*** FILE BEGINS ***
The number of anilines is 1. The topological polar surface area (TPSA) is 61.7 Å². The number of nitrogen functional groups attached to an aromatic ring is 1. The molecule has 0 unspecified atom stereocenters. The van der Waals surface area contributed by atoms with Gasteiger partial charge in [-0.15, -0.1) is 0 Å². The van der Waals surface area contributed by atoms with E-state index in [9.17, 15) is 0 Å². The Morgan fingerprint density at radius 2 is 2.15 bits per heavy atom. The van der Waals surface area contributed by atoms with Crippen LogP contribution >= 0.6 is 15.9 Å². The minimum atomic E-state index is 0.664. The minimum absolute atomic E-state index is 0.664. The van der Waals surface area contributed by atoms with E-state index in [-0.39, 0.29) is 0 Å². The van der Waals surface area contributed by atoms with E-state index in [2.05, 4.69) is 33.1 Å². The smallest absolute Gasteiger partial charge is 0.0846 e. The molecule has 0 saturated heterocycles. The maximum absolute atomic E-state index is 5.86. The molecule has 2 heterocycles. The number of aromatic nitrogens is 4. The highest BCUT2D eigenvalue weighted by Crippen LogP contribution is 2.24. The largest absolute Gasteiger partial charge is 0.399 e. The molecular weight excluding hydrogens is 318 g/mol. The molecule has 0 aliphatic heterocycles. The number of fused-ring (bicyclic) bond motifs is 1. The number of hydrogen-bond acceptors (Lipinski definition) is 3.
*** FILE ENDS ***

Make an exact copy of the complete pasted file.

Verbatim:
The number of anilines is 1. The topological polar surface area (TPSA) is 61.7 Å². The number of nitrogen functional groups attached to an aromatic ring is 1. The molecule has 0 unspecified atom stereocenters. The van der Waals surface area contributed by atoms with Gasteiger partial charge in [-0.15, -0.1) is 0 Å². The van der Waals surface area contributed by atoms with E-state index in [9.17, 15) is 0 Å². The Morgan fingerprint density at radius 2 is 2.15 bits per heavy atom. The van der Waals surface area contributed by atoms with Crippen LogP contribution >= 0.6 is 15.9 Å². The minimum atomic E-state index is 0.664. The minimum absolute atomic E-state index is 0.664. The van der Waals surface area contributed by atoms with E-state index in [-0.39, 0.29) is 0 Å². The van der Waals surface area contributed by atoms with E-state index in [2.05, 4.69) is 33.1 Å². The smallest absolute Gasteiger partial charge is 0.0846 e. The molecule has 0 saturated heterocycles. The maximum absolute atomic E-state index is 5.86. The molecule has 2 heterocycles. The number of aromatic nitrogens is 4. The highest BCUT2D eigenvalue weighted by Crippen LogP contribution is 2.24. The largest absolute Gasteiger partial charge is 0.399 e. The molecular weight excluding hydrogens is 318 g/mol. The molecule has 0 aliphatic heterocycles. The number of fused-ring (bicyclic) bond motifs is 1. The number of hydrogen-bond acceptors (Lipinski definition) is 3.